The job of a 여성구인구직 nana, or maid, is also one of Japans remarkable experiences. Japans flourishing hostess industry is the most profitable one out there, which can mean upwards of $100,000 per month for a single individual.
While outside of Japan, host clubs might not exist that much, but hostess bars definitely exist. Due to the Japanese fetishization for anything foreign, many Japanese customers seek out hosts who appear to be of a foreign appearance at these clubs. Host clubs are usually found in the most populous areas in Japan, with notable numbers being found in areas such as Kabukicho, in Tokyo, and in Umeda and Namba, in Osaka.
Not many know this, but there is one website entirely in Japanese which helps you to browse available Host Clubs in your local area in Japan. It is a little known fact that there is a site that has listings of host clubs around cities in Japan. Japan is pretty iron-fisted when it comes to working illegally for these host clubs, and if someone is caught, expulsion and criminal charges are highly probable.
While host clubs in Tokyo usually have designated men outside on the streets begging customers to enter their clubs, it is common for some hosts to be sent outside to look for customers, which are called catching (kiyatsuchi, kyatchi), but they are often younger, less experienced hosts. There are also available house hosts clubs, in which roles are reversed; men walk in and pay for a couple drinks and a flirty chat with a hostess. A hostess club hires mostly female staff, and serves men looking for drinks and a discreet conversation.
Hosts are male equivalents to hosts, being male performers for whom women pay a fee for their services, though usually they are not visited by post-work nomikais with their colleagues as hostess clubs may be. Hosts and hostses in America do not embody the same culture that they do in Japan; they are there to serve your food and take care of needs that any decent restaurant needs to address, but they are not there to listen to your problems, initiate conversation, or attempt to make you fall in love with them.
To work at a typical Japanese-style clubhouse as a host or hostess, a certain level of Japanese is required: most often, conversational fluency is a minimum. One possible benefit is being multilingual, as well as knowing Japanese, since sometimes foreigners may be visiting a host or hostess club. For those that are unaware, English Cafes are staffed by English speakers (Hosts) to foster English conversations with customers that come.
These will give you a sense of some of the hosts personalities, as well as the vibes at the cafe. As with both clubs, conversations can be as varied as you would like, however, most hosts will make it their policy to keep things classy. You will be treated to photos of the clubs hosts doing professional modelling work for mens magazines and fashion brands.
A clubs host (hosatu kurabu) is where women go when they want to pay to have conversations and drinks with men. A guest club (hosutokurabu, hosutokurabu) is like a hostess club, except that the female customers pay for the company of the men. While drinking alcohol may not necessarily be required, clubs are extremely uncommon for hiring individuals with either not very high alcohol tolerances or no ability to drink alcohol in general, since the focus is on having guests purchase drinks to enjoy with the host or hostess, with staff members typically receiving a commission on how many bottles the guests open throughout the evening. The average yearly compensation of a host or hostess greatly differs depending on ones location at the club, reputation at the club, and the types of customers.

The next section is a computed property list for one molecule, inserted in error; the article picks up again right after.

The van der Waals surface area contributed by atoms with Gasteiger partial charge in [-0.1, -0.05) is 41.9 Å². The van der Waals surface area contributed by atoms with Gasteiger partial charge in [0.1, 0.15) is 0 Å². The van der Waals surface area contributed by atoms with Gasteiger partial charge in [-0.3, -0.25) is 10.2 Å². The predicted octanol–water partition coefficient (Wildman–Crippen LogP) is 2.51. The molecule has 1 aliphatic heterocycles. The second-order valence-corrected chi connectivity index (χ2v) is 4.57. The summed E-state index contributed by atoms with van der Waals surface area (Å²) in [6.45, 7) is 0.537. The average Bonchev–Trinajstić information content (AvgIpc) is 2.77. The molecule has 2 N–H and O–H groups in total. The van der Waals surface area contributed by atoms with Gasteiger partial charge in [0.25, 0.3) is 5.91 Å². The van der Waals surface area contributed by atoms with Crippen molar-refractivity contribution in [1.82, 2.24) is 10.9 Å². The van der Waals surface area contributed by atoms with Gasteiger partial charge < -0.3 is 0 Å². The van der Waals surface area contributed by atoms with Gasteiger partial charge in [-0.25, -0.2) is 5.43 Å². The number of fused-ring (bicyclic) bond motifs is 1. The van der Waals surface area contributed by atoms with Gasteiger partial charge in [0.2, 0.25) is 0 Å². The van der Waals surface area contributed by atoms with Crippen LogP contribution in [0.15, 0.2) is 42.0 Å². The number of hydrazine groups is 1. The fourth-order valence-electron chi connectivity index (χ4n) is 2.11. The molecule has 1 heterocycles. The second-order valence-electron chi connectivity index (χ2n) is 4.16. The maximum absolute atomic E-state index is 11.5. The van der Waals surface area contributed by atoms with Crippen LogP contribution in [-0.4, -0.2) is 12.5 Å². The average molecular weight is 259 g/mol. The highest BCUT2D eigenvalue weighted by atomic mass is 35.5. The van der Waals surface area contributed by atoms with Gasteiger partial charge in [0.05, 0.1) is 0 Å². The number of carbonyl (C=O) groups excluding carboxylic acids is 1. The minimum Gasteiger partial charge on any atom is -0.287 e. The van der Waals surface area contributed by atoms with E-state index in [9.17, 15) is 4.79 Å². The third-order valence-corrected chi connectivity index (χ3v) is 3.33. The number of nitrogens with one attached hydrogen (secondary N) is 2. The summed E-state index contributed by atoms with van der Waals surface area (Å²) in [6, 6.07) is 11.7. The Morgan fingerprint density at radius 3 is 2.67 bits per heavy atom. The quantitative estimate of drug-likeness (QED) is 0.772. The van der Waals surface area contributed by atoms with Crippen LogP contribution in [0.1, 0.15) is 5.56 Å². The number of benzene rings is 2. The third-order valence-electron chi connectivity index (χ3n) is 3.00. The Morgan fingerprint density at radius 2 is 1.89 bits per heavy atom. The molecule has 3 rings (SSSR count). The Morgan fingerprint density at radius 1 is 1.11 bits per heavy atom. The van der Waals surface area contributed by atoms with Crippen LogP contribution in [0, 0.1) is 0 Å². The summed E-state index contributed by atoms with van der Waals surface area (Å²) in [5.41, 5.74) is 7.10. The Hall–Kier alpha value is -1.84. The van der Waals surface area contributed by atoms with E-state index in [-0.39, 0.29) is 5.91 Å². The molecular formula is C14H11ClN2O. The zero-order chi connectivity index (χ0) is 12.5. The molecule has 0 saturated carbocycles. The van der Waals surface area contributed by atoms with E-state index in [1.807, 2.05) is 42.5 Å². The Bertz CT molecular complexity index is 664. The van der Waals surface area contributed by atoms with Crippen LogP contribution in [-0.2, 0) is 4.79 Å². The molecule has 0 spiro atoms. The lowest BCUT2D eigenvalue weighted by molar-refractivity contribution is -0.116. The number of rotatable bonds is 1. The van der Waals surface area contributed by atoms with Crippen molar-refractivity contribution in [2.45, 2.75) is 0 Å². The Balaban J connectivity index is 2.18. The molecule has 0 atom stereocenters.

If the host or hostess gets repeat customers–those who ask them for them in particular–and his or her position within the club increases, then his or her compensation is higher. As a result, hosts are willingly commodifying themselves, and feeding Japans clubhouse profits. In doing so, Hosts hope to better position themselves against the labor ethics and status of the traditional Japanese male Hegemonic Icon, The Salaryman. Even as they try to justify their reopening moves, the feeling that they are technically breaking Tokyos guidelines, though, has made many Host clubs reluctant to publicly tout that they are now reopening.
Many of Kabukichos host clubs moved toward reopening this month in order to protect their employees livelihoods. One Kabukicho host club, for example, declined to be interviewed for this story, as it was afraid of a negative reaction that might come from it opening, even though they had been asked not to. Under Tokyos guidelines on the Roadmap, indicating gradual steps to rebuild, hosts clubs and other businesses that are susceptible to shutting down customer contacts, like bar hosts, are classified as facilities where the demand to shut down has yet to be mitigated.
At only 26, Rolands charm is said to be the most successful of the hosts in Kabukicho, an area in Tokyos Shinjuku district that has the highest concentration of hosts and hostess bars. As a result, the charming Roland is said to be the most well-paid host of Kabukicho, and he certainly uses this money to lead a luxurious lifestyle. The charming Roland is said to have spent about 10 million yen on face adjustments, and says that he spends around 200,000 yen ($1,800) a month maintaining him, and with good reason.
Birthdays are, of course, when customers shell out the most cash on their favorite hosts, but The Charming Roland has been able to rake in up to 42 million yen during a normal month, too. Apparently, last years birthday saw customers spend 10 million yen — over $88,000 — on him in only three hours.